I'm a chef, so, naturally, food is my art medium and my livelihood. Additionally, I'm a Jewish, non-binary human and my life runs in conjunction and intersection with my cooking existence.
Despite a lingering expectation of me to talk about food, I will dedicate a few essays here to other issues that also affect my life - because we all know that dead-me can not cook, and that's why it matters!
First, I will reiterate an observation made by my dear friend Gillian:
“My neighbourhood is predominantly non-white. Yet when I go to any of the seven pharmacies within a few blocks from my house - all the bandages are either [white ppl] 'skin-tone' or silly cartoons.” The only possible conclusions are that people of colour are less likely to injure themselves, people of colour really like Dora the Explorer better than plain-looking bandages, people of colour heal faster, or that people of colour are an afterthought in a health system created to serve white people.
I know what my reasonable conclusion would be about this observation, but, then again, I host a judgment-free zone here.
If you find some of the opening ideas I've shared ridiculous, then I'm with you. When Rebecca and I shared statistics about the number of black sommeliers and winemakers in Ontario, we still had a few (a.k.a a few too many) people comment that "maybe wine speaks less to people of colour." But, then again, this was in 2020, and Trump was the President of the United States.
If you have read my previous posts, you would know that some issues are dear to my heart, as they are part of my direct existence. So, of course, one would hope that simply being a human would make us all super interested in human rights. Nonetheless, 2022 keeps surprising me!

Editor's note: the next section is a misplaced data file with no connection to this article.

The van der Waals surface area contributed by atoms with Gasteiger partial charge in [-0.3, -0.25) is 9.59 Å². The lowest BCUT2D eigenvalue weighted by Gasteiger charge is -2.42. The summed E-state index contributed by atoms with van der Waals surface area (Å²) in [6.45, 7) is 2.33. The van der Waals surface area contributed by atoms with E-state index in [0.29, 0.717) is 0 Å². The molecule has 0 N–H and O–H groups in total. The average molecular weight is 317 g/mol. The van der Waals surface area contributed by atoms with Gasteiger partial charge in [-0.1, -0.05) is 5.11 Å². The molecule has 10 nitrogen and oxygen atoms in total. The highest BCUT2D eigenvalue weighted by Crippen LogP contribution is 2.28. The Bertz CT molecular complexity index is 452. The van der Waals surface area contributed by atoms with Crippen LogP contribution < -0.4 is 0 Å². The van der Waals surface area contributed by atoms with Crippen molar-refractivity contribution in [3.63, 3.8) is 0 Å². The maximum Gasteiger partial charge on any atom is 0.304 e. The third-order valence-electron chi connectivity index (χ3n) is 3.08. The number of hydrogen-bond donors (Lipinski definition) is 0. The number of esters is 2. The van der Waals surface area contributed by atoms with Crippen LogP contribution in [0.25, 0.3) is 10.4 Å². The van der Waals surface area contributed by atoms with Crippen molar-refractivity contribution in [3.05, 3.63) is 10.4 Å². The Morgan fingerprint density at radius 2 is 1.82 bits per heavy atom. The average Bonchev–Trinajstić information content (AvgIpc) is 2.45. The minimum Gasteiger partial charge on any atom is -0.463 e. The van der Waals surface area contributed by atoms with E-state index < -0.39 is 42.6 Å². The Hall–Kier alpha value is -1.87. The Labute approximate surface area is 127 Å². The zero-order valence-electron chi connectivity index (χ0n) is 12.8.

So, why are we here?
Being treated as invisible and experiencing consistent attempts at erasure from society tends to impact people differently. [And, no, I'm in no way entertaining the idea of the 'Freedom Convoy protestors' as oppressed, invisible, nor freedom fighters.)
I can give you a peek into my experiences and a few ways I see it manifesting in others. The truth is always a combination of middles.
So, let's clarify: No one actively said, "You know what? Let's not make brown bandaids!" Erasure is a micro-aggression in most instances. Instead, they made bandaids full of great intentions. [No, Mr. O'Toole, not like the founders of the Residential School System]. When they made bandaids, they thought of white people and white children, but no one bothered thinking about the idea of other skin shades.
Here’s something else that’s true: for years, feminists had to fight for inclusions as simple as saying "the men and women of ______" (insert your institution of choice here) instead of just ”men”. And hell no - I'm not taking the standing ovation away from the older, cis-, white men that managed to make it a common practice of being inclusive to women in 2021. A tip of the hat for your progressive progressions 👏🏼
But imagine a different world (my world):
During COVID, a small business owner needs to listen to the news because it directly affects your day-to-day life. I painstakingly noticed it's full of politicians [left and right] thanking men and women for serving during the pandemic. So, why is this a problem?
Well, for starters, I find it hard to believe there are no Transgender and Non-Binary folx who work for the Toronto Police. Or Toronto Fire. Or the Canadian Military. Or in the hospitals. Or in the grocery stores. Where do all of us NB's hide nowadays!?
Maybe it's that the Transgender and Non-Binary folx are not worthy enough to be thanked alongside all the incredible men and women out there.
Perhaps, we are purposefully erased and not considered in these news broadcasts, or anywhere for that matter. Maybe it's that my very existence as a Non-Binary person offends or threatens cis-men enough to make me an afterthought?
In the effects of these traumas; I see a few paths:
One significant outcome is silence; where a person who is constantly picked on may go inward to form a safe cocoon and just exist.